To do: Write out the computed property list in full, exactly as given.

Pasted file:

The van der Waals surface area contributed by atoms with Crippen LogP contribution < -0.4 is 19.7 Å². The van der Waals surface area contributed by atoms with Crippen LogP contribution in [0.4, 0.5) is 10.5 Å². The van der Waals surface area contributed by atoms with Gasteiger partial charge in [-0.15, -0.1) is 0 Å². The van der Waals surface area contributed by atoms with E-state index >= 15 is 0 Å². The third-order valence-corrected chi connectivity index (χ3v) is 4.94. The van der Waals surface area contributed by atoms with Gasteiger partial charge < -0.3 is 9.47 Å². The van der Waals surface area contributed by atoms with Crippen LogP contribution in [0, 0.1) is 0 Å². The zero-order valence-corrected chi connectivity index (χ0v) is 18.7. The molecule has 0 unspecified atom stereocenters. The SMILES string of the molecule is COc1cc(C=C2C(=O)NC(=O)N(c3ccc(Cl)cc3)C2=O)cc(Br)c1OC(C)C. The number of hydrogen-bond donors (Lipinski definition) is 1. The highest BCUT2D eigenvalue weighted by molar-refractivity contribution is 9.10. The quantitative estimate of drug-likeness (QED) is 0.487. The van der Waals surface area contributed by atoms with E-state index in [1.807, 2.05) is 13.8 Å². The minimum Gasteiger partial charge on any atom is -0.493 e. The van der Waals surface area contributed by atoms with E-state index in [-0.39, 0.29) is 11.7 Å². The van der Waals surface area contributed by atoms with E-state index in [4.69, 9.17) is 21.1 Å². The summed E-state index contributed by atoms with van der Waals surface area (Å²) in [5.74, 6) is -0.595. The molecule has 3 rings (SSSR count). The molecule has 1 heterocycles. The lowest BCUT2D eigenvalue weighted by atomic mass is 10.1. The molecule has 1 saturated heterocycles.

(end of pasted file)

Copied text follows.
The van der Waals surface area contributed by atoms with Crippen LogP contribution < -0.4 is 19.7 Å². The van der Waals surface area contributed by atoms with Crippen LogP contribution in [0.4, 0.5) is 10.5 Å². The van der Waals surface area contributed by atoms with Gasteiger partial charge in [-0.15, -0.1) is 0 Å². The van der Waals surface area contributed by atoms with E-state index >= 15 is 0 Å². The third-order valence-corrected chi connectivity index (χ3v) is 4.94. The van der Waals surface area contributed by atoms with Gasteiger partial charge < -0.3 is 9.47 Å². The van der Waals surface area contributed by atoms with Crippen LogP contribution in [0, 0.1) is 0 Å². The zero-order valence-corrected chi connectivity index (χ0v) is 18.7. The molecule has 0 unspecified atom stereocenters. The SMILES string of the molecule is COc1cc(C=C2C(=O)NC(=O)N(c3ccc(Cl)cc3)C2=O)cc(Br)c1OC(C)C. The number of hydrogen-bond donors (Lipinski definition) is 1. The highest BCUT2D eigenvalue weighted by molar-refractivity contribution is 9.10. The quantitative estimate of drug-likeness (QED) is 0.487. The van der Waals surface area contributed by atoms with E-state index in [1.807, 2.05) is 13.8 Å². The minimum Gasteiger partial charge on any atom is -0.493 e. The van der Waals surface area contributed by atoms with E-state index in [-0.39, 0.29) is 11.7 Å². The van der Waals surface area contributed by atoms with E-state index in [4.69, 9.17) is 21.1 Å². The summed E-state index contributed by atoms with van der Waals surface area (Å²) in [5.74, 6) is -0.595. The molecule has 3 rings (SSSR count). The molecule has 1 heterocycles. The lowest BCUT2D eigenvalue weighted by atomic mass is 10.1. The molecule has 1 saturated heterocycles.